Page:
There’s a couple things that you could do to get a better control of the sound in your room. First on the list is to buy a good pair of nearfield monitors.
This kind of monitors is designed to be listened at closed distance. That’s way they are called Near-field. They will reduce the coloring of the sound that your room produces, so you could hear more accurately what you’re doing and get a better mix.
Next thing that you can to is to mix at low volume. I know that’s it’s more cool to work while listening your mix loud, but working in that way is probably not going to provide a good mix for you.
Of course at some point you need to raise up the volume, but most people do it after, when the mixing is pretty much done. And that’s only for a short periods of time. If you listen to your mixes on loud volumes constantly, that won’t only cause a (not necessarily) bad mix, but will also make damage to your ears. That’s the worst thing that can happen, especially if you’re planning a career as audio engineer.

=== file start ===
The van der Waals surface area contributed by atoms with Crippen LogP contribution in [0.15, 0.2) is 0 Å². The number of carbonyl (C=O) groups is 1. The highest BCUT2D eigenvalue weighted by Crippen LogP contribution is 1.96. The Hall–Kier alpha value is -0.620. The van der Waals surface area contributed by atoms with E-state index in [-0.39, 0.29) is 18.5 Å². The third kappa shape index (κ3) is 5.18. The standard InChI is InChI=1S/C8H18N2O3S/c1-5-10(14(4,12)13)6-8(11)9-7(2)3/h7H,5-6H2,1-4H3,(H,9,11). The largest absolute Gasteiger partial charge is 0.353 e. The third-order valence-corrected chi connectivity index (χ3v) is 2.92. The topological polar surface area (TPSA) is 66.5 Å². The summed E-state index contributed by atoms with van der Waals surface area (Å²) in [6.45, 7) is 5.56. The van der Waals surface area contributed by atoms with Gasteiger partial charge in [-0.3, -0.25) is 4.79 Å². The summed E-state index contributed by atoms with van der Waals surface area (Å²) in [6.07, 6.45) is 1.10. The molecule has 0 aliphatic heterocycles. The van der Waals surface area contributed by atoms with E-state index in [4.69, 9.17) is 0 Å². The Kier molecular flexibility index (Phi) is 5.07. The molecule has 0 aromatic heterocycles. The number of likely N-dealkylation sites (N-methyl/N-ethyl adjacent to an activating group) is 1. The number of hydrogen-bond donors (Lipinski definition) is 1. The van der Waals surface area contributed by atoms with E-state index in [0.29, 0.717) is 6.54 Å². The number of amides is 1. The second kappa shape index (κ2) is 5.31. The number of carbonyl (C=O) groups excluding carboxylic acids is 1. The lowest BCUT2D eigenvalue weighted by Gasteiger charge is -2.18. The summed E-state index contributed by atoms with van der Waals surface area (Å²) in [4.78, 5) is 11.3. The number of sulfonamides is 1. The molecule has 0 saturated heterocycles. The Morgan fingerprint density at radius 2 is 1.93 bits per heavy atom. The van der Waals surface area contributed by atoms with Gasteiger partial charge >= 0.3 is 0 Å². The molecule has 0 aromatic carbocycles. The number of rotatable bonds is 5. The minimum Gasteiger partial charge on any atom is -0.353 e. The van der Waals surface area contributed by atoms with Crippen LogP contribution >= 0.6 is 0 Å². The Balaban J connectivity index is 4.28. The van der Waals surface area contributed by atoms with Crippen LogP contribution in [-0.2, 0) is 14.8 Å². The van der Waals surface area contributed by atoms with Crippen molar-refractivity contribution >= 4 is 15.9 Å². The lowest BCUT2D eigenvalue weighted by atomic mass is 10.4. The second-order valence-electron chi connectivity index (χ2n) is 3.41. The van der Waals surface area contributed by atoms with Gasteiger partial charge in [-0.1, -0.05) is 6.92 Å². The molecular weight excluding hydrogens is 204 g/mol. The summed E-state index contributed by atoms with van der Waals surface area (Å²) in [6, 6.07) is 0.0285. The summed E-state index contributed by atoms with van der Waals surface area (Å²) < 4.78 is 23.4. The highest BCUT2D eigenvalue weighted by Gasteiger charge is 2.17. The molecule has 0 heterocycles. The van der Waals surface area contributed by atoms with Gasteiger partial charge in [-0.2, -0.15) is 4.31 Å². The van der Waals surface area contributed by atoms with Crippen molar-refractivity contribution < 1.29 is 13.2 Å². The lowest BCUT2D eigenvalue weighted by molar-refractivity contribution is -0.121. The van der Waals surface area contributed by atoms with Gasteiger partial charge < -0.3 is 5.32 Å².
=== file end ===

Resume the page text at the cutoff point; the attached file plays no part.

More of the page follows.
Mix on lower levels. Your ears will last longer, and you’ll get a better sounding mixes.
Further on, there’s one more thing that you can do to provide a better working environment for yourself.
You need to tame the frequencies that are reproducing in your room. You can put up some some foam panels to absorb the sound coming out of the speakers. You can put two of those on the wall behind you, at the place where are your studio monitors directed too.
Also you can put a couple of this on the ceiling above your head. You should do this especially if you have a low ceiling. You can also place some of those behind your speakers on. Hang them at the same height as your speakers.
On the side walls you can put some diffusors to crank up the sound. They’re not so difficult (or expensive) to make. There are some videos on youtube which can show you how to do it.
This kind of treatment will help you to solve problems with mid-range and high-range frequencies.
Leave a comment below and let me know, have you already tried to make some acoustic solutions to your room? If so, what did you do? Did it help? Are you going to try this methods?
Thanks for being part of sound investigation!